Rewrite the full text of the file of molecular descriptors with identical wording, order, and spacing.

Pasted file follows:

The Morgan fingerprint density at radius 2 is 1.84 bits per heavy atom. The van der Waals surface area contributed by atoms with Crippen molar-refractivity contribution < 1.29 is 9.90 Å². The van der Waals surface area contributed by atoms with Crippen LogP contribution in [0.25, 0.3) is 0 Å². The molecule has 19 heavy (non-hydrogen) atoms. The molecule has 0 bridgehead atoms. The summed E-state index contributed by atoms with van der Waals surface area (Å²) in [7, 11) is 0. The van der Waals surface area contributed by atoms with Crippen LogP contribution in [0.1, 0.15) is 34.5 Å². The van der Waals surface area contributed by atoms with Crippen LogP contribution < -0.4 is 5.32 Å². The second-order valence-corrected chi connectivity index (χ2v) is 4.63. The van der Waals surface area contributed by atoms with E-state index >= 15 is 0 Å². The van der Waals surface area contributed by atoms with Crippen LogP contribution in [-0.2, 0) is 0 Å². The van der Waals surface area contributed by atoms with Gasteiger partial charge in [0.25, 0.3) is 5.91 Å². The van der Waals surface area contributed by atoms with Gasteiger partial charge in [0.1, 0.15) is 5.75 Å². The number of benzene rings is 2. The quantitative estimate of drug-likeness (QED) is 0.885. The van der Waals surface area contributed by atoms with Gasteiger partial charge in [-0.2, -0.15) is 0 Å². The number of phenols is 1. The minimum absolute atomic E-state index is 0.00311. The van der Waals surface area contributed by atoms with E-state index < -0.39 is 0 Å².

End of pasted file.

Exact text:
The Morgan fingerprint density at radius 2 is 1.84 bits per heavy atom. The van der Waals surface area contributed by atoms with Crippen molar-refractivity contribution < 1.29 is 9.90 Å². The van der Waals surface area contributed by atoms with Crippen LogP contribution in [0.25, 0.3) is 0 Å². The molecule has 19 heavy (non-hydrogen) atoms. The molecule has 0 bridgehead atoms. The summed E-state index contributed by atoms with van der Waals surface area (Å²) in [7, 11) is 0. The van der Waals surface area contributed by atoms with Crippen LogP contribution in [0.1, 0.15) is 34.5 Å². The van der Waals surface area contributed by atoms with Crippen LogP contribution < -0.4 is 5.32 Å². The second-order valence-corrected chi connectivity index (χ2v) is 4.63. The van der Waals surface area contributed by atoms with E-state index >= 15 is 0 Å². The van der Waals surface area contributed by atoms with Crippen LogP contribution in [-0.2, 0) is 0 Å². The van der Waals surface area contributed by atoms with Gasteiger partial charge in [0.25, 0.3) is 5.91 Å². The van der Waals surface area contributed by atoms with Gasteiger partial charge in [0.1, 0.15) is 5.75 Å². The number of benzene rings is 2. The quantitative estimate of drug-likeness (QED) is 0.885. The van der Waals surface area contributed by atoms with Gasteiger partial charge in [-0.2, -0.15) is 0 Å². The number of phenols is 1. The minimum absolute atomic E-state index is 0.00311. The van der Waals surface area contributed by atoms with E-state index < -0.39 is 0 Å².